Druids love forests, true - but they love the arctic tundra, tropical rain forests, broad savannas, and fungi caverns of the Underdark, too. This 128-page accessory expands the living world of the druid in the AD&D 2nd Edition game, bringing new homes, character kits, personalities, spells, magical items, herbal lore, and a hundred details on druidic society, sacred groves, and high-level aspirations.
This book has it all - don't leave the woods without it!
The Complete Druid's Handbook (1994) by David Pulver tackles the problematic situation of the druid in AD&D. Along with the paladin, druids have always been a challenge for many players to play effectively; true neutral isn't necessarily an alignment that comes easily to a lot of players, and the druid is one of the few classes that requires player characters to duel a NPC in order to advance to high levels.
This supplement takes on the challenge head-on with six chapters and several appendices that cover mechanical expansions for the class (such as new spells, variant druids, variant races, and a number of druidic kits), and roleplaying advice to help both with individual characters and with the vast druidic hierarchies to which these characters belong. The advice helps neutral characters justify why they should adventure with non-neutral companions, advice that's often needed.
"That Giant Spider Can Control Mold!" PHBR13 starts out with the fascinating topic of druids from non-forest environments. There are arctic druids, desert druids, jungle druids, swamp druids, and more. One of the most interesting variant druidic branches is the gray druid, an underground and cavern-based variant who can shapechange into a giant spider and control jellies, molds, and fungi. I'm not sure if it's effective in everyday adventuring, but it's extremely handy in dungeons or the Underdark. This approach is indicative of the book as a whole; it's a nice mixture of imagination and solid advice.
"Why Is That Woman Covered with Bees?" Probably because she's a hivemaster, one of the 14 druidic kits in this book. In additon to that one, though, there are some particularly good ideas in this section: a lost druid, bitter and evil due to having lost their lands to destruction and who now plot devastation and revenge; pacifist druids, who survive through negotiation and diplomacy; outlaw druids, hunted for their actions. All good stuff. Even better, kits are generally well-balanced, with mechanical hindrances to match the mechanical benefits, and there are even kits that are focused entirely on flavor, offering no mechanical changes at all.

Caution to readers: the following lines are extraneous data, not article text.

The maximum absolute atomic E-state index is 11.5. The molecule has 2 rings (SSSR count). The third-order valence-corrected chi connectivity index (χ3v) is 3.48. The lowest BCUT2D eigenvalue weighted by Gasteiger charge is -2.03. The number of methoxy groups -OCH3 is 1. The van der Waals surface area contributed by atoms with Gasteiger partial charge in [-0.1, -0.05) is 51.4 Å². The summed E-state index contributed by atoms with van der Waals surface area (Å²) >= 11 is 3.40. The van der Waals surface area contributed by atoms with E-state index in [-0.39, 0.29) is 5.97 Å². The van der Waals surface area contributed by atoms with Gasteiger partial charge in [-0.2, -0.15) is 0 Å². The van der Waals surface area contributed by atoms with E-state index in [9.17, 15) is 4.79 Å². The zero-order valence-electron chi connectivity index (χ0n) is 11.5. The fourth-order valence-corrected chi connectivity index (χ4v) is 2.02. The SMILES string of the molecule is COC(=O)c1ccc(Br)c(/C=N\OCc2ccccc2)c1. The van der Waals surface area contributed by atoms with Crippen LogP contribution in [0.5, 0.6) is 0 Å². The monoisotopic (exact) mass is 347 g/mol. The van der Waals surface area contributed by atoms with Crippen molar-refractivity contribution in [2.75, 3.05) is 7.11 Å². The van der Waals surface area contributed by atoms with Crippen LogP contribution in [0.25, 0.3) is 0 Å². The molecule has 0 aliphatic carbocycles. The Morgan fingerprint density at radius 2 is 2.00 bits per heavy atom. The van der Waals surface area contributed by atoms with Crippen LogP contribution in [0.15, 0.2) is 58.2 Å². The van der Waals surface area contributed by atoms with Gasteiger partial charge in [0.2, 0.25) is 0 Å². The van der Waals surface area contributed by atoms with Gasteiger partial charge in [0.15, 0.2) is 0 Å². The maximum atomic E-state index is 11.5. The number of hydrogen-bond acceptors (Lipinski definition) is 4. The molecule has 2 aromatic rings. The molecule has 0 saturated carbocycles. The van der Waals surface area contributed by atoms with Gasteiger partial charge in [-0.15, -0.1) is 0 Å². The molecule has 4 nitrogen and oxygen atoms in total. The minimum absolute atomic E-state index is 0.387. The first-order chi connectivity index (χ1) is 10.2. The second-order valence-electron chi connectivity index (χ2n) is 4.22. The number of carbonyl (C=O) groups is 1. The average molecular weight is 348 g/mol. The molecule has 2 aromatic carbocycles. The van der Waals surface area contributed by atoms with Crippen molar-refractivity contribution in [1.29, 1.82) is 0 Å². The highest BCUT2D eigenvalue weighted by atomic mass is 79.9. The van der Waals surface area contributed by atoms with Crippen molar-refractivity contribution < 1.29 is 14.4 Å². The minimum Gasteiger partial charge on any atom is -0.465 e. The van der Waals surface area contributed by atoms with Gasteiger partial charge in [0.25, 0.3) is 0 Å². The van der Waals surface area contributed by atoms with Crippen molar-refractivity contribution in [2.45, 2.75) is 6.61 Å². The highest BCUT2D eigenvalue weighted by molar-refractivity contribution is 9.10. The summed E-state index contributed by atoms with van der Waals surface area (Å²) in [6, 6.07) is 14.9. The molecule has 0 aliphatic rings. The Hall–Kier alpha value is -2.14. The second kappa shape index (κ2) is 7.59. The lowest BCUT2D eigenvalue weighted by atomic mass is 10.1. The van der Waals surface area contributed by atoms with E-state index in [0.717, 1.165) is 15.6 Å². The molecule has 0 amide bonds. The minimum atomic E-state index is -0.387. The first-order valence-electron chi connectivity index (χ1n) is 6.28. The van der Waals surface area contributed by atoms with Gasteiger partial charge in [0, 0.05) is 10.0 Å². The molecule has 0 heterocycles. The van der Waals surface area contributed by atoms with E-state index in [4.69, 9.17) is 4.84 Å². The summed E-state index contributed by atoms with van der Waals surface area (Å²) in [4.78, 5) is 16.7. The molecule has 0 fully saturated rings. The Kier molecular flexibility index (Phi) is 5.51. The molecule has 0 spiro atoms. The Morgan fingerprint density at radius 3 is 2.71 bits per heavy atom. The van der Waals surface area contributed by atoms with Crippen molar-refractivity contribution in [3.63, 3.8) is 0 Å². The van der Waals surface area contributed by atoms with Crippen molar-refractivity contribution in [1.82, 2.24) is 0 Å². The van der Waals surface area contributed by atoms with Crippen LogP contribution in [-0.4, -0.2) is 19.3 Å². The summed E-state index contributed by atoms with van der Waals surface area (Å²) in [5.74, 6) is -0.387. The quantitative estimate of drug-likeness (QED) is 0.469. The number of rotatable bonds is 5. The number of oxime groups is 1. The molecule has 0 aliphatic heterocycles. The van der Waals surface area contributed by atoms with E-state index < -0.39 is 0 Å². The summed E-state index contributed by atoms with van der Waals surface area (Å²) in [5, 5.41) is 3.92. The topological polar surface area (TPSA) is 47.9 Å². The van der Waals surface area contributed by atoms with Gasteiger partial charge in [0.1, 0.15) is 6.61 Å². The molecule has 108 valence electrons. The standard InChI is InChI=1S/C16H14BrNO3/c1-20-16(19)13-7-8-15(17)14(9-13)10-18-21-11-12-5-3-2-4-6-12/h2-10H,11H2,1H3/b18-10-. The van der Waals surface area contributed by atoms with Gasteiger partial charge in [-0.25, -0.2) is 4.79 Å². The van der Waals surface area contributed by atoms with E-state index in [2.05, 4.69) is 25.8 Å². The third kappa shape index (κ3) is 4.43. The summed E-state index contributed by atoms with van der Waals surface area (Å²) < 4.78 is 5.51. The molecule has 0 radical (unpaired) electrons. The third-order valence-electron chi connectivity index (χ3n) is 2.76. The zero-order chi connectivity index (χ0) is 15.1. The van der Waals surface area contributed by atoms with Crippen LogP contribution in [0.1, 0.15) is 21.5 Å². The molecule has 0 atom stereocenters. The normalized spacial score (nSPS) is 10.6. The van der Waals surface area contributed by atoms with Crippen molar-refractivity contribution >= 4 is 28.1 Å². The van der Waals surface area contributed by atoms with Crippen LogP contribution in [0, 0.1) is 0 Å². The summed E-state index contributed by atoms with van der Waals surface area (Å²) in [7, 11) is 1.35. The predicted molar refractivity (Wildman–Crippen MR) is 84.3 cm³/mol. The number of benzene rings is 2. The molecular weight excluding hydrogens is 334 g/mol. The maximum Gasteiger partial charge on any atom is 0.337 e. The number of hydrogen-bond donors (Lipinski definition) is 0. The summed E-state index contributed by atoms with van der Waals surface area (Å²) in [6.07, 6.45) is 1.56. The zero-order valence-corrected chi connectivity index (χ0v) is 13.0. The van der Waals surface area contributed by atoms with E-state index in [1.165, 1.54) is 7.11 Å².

Pulver really gets this section right. Not all of the kits are scintillating for player characters - you may not find the "village druid" out adventuring, but instead at home focusing on the village's agriculture - but that's forgivable and understandable. This is a solid and useful section.
The Druidic Order Summons a Moot. Chapter 3 and 4 cover druidic orders and roleplaying. The concept of a druidic order is one that's generally foreign to most players; I suspect that most druids in a AD&D game operate independently until they reach high levels, and then suddenly they have to fight someone to advance. Chapter 3 gives context and meaning to the druidic order, breaking down its organization, goals, and responsibilities. Druidic "bans" are also introduced, where druids who sin against the order are exiled. And of course this section houses rules for the infamous druidic challenge.
Interestingly, this book also gives information about the Shadow Circle, a tolerated group of fairly evil druids who see nature as a hostile, cleansing force. This gives DMs an easy method for using druids as antagonists without bringing in Order politics.
The roleplaying chapter is exhaustive, giving the advice you'd expect about the True Neutral alignment, and then following this up with excellent sections on faith, responsibilities, and concrete strategies for holding to druidic responsibilities. It's good, solid, practical advice that can easily make playing a druid much more fun. But there's much more in this book: New spells, new magic items, herbal magic, and features of sacred groves are all discussed in detail. The section on groves is particularly interesting, providing a myriad of plot hooks, along with rules for adding permanent and unusual magic effects into groves or standing stones.
The Complete Druid's Handbook is fun to read, packed with good (and balanced!) new rules, and it can help players who are faced with an unusual class. While most of the information applies to AD&D, the section on sacred groves and the superb roleplaying advice translate well into other editions of the game, if not into other fantasy games altogether. This book is one of the stand-outs in the Complete series.
About the Creators. David Pulver is a Canadian freelance author and game designer with over 50 roleplaying game credits to his name. He has written extensively for Steve Jackson's GURPS, along with games for TSR, Guardians of Order, White Wolf Publishing, GDW, West End Games, and ICE.
About the Product Historian
History and commentary of this product was written by Kevin Kulp, game designer and admin of the independent D&D fansite ENWorld. Please feel free to mail corrections, comments, and additions to firstname.lastname@example.org.